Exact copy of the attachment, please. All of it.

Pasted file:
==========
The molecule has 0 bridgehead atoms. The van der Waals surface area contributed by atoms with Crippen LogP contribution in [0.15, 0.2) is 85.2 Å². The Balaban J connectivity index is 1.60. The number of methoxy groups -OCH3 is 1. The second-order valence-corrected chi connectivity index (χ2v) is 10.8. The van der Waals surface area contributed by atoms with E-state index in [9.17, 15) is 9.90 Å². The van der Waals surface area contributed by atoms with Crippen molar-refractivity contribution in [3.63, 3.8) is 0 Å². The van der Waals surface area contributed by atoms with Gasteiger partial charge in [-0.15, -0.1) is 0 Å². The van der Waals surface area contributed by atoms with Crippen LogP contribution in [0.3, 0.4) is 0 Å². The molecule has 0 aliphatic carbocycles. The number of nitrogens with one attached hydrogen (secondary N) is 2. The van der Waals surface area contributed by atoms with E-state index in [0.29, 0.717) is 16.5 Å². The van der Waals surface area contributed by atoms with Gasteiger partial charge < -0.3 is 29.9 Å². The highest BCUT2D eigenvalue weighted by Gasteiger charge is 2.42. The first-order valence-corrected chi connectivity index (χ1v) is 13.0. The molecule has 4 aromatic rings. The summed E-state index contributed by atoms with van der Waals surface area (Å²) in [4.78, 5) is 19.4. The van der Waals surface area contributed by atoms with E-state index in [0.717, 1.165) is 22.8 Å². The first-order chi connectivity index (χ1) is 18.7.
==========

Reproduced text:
The molecule has 0 bridgehead atoms. The van der Waals surface area contributed by atoms with Crippen LogP contribution in [0.15, 0.2) is 85.2 Å². The Balaban J connectivity index is 1.60. The number of methoxy groups -OCH3 is 1. The second-order valence-corrected chi connectivity index (χ2v) is 10.8. The van der Waals surface area contributed by atoms with E-state index in [9.17, 15) is 9.90 Å². The van der Waals surface area contributed by atoms with Crippen molar-refractivity contribution in [3.63, 3.8) is 0 Å². The van der Waals surface area contributed by atoms with Gasteiger partial charge in [-0.15, -0.1) is 0 Å². The van der Waals surface area contributed by atoms with Crippen LogP contribution in [0.3, 0.4) is 0 Å². The molecule has 0 aliphatic carbocycles. The number of nitrogens with one attached hydrogen (secondary N) is 2. The van der Waals surface area contributed by atoms with E-state index in [0.29, 0.717) is 16.5 Å². The van der Waals surface area contributed by atoms with Gasteiger partial charge < -0.3 is 29.9 Å². The highest BCUT2D eigenvalue weighted by Gasteiger charge is 2.42. The first-order valence-corrected chi connectivity index (χ1v) is 13.0. The molecule has 4 aromatic rings. The summed E-state index contributed by atoms with van der Waals surface area (Å²) in [4.78, 5) is 19.4. The van der Waals surface area contributed by atoms with E-state index in [0.717, 1.165) is 22.8 Å². The first-order chi connectivity index (χ1) is 18.7.